D'Angelico Custom 5-String Arch Top Acoustic Guitar , c. 1940's

$8,500.00 + shipping
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Item # 9195
Prices subject to change without notice.
D'Angelico Custom 5-String Model Arch Top Acoustic Guitar, c. 1940's, made in New York City, sunburst lacquer finish, maple back and sides, spruce top; maple neck with ebony fingerboard, original brown hard shell case.

This is one of the more unusual and inexplicable instruments we have encountered, although at first glance it seems fairly conventional. When one looks more closely, however, it becomes evident there is one glaring anomaly...there are only 5 strings on the instrument, and it was designed that way!

This is a custom-made 5-string D'Angelico guitar, obviously ordered by someone with a non-standard tuning and playing style. John D'Angelico's career as a luthier spanned decades, and he was asked to make a number of off-the-beaten-path instruments including a miniature arch-top ukulele, a guitar with a giant tailfin, and a mandolin in the shape of a machine gun. Although he built a number of 4-string instruments, this is the only 5-string we are aware of.

The great mystery of this instrument -- beyond who ordered it originally -- is how it was meant to be tuned. When it came in it was strung as a standard guitar, but without the low E string. This is generally known as "Keith Richards' stringing" as it is how the Rolling Stones guitarist performs many of their classic numbers, using a banjo-like open G tuning. That tuning works better in a standard scale, however, and the 22 1/2" scale on this instrument is shorter than most guitars, but similar to a typical tenor banjo. The player of this instrument most likely was originally a banjoist, and with that in mind, we have tuned this instrument to the hybrid 5ths low mandola/mandocello intervals that seem to lay out best on the neck...from a low C to a high E. Of course there are many other possibilities, and we would be happy to custom string/tune this one in anything practical!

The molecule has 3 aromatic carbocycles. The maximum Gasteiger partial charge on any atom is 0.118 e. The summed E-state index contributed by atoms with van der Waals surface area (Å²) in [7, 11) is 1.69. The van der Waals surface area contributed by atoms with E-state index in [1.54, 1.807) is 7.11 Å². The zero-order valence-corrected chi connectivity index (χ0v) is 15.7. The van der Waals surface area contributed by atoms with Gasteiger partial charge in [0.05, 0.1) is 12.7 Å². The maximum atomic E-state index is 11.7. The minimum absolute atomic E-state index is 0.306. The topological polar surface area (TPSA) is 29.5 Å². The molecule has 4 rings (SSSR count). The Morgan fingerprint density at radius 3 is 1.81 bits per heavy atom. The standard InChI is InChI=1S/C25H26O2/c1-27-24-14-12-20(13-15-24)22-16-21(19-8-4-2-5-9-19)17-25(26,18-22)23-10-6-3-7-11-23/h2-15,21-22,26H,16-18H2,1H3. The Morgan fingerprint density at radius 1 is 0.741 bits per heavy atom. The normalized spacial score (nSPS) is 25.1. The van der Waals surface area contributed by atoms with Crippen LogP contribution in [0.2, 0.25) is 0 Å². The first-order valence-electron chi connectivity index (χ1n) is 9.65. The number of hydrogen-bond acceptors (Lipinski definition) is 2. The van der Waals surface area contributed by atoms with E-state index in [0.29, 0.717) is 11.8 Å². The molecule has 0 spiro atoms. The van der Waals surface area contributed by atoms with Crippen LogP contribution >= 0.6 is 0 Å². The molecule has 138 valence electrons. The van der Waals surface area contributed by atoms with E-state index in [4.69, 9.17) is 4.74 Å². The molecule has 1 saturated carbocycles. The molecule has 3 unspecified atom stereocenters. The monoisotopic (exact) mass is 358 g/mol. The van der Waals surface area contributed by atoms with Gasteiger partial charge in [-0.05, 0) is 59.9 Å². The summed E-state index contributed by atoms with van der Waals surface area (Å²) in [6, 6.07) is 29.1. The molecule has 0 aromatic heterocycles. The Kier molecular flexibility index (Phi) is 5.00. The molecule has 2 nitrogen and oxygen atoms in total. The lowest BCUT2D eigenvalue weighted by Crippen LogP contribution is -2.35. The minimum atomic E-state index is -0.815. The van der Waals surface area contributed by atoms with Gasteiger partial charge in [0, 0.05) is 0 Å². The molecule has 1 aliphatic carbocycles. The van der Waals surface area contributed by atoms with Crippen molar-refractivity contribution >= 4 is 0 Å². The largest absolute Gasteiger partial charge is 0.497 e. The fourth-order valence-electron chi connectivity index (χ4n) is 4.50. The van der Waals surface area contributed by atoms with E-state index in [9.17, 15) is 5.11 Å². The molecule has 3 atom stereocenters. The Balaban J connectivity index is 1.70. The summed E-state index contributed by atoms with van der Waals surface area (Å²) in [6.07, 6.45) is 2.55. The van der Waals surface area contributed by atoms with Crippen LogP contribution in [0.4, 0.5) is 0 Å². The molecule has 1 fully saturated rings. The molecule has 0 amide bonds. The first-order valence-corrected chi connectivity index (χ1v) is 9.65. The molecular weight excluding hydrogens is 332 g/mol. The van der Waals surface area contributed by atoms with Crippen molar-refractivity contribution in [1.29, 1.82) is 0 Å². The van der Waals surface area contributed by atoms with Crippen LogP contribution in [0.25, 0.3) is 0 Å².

This guitar is difficult to date exactly, as there is no serial number. Based on the visible clues, it was probably constructed in the early-mid 1940s. The body appears to have been made not by John himself, but by his sometime suppliers the United Guitar Co. in New Jersey who were incorporated in 1939. While these are mostly seen on dedicated electrics from the 1950s, there are examples like this dating back into the 1940s used on guitars John sometimes built for other accounts. A couple are known branded "Orpheum".

The body does feature a solid carved spruce top, which is worked fairly heavy in the D'Angelico pattern. It was probably actually carved by John's former associate Frank Forcillo who ran the United shop. The neck is a D'Angelico creation, as is the hardware. The tailpiece is typical of the early self-branded D'Angelico pieces, and is custom-drilled for only 5 strings. The top and back are 7-ply bound; the f-holes are unbound. The bridge is an older piece not in John's typical style, while the pickguard is either original or a very old accurate reproduction.